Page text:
Note that there are many types of dakinis, some of which will eat you alive without hesitance and much reason (by the mere appeal of your tasty flesh); and some who appeal to wisdom who may take your flesh as a means to incite enlightenment. I am not necessarily relating the invoke/banish maxim to the dakini principle here as one would in the Western Esoteric tradition, but rather from an insight into the nature of mind and emptiness (i.e. not to get stuck on external manifestation, nor on intellectual understanding).
Anyway, here I simply wish to mention the importance of laying a careful foundation before taking on that which could potentially rock your world – especially if you are by no means ready for it (and do not pretend / fool yourself that you are – often a hard pill to swallow). The Middle-Hand Path aims to introduce a magick of presence that is not overly reliant on producing a fancy and external display (getting caught up in tricks and trades) and also not reliant on intellectual pomp (professing knowledge). Rather the MHP inclines to set an aesthetic balance between mind and phenomena, in distilling wisdom into the magick act as a , to reveal inseparability of compassion in all reality – not as a mere product or consequence, and to see that intent rests as a seed in one’s heart-mind giving a natural discriminating insight into the choices we make, the rules we break, and the risks at stake.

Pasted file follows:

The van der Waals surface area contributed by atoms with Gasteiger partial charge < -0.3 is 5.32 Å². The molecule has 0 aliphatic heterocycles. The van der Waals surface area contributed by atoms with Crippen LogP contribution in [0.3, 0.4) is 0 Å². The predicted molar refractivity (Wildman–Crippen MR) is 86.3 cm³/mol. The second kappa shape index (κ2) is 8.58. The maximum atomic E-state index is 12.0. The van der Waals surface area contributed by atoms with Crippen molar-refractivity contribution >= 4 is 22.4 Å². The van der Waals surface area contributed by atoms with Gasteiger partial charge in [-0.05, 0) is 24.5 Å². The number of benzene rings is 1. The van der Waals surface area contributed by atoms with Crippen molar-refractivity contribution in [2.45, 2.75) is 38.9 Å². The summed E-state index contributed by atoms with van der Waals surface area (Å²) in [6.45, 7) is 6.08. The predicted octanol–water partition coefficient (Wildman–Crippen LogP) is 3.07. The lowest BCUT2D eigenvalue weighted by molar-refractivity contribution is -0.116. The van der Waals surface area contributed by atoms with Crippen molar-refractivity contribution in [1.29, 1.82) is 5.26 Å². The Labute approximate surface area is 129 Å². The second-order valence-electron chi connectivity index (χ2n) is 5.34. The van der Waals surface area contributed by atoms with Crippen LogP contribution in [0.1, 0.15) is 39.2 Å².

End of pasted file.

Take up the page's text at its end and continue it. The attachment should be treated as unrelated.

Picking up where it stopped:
I want to end with a brief reflection on Walt Disney’s Fantasia and the theme of recklessly playing with magick or (flipping it) dancing freely with magick. The thing is, as I see it, as soon as you become involved in any sincere, deep, Ego-challenging practice, you will naturally be faced with the Ego; and sometimes this Ego will manifest in ways that are very scary and sometimes threatening – as though the so-called Ego (and note the dualistic referencing here) does not want you to see through the illusion matrix and catch it out, as though it wants you to keep comfortable in illusion. Philosophically, I believe the practice of magick goes beyond just working with entities, i.e. manipulating them to build your temple, but it is very much a misinterpreted means to “know thyself”, to challenge yourself, to free yourself, but also to go beyond yourself. Little Micky had the compassionate playfulness needed to invoke the dance of magick, but once that magick is in the world/cosmos it rides on intention, and the young apprentice seemed to have lacked a mature fortified demeanour to secure that intention; consequently losing control. Indeed, there is a beautiful polarity to be found here, between the innocence of childlikeness, and composition of the elder’s insight. If anything, you find yourself in a sticky situation, ask someone with more experience to help you out; even better, seek a teacher to guide you and mentor you in your development as a wizard, a warrior, a wanderer.
As you are.
- If you are interested in the Dakini, I highly recommend Judith-Simmer Brown’s “Dakini’s Warm Breath: The Feminine Principle on Tibetan Buddhism”.
- Also, look out for my upcoming response post to the above, tentatively titled: “Invoke Crazy Wisdom, Banish Madness”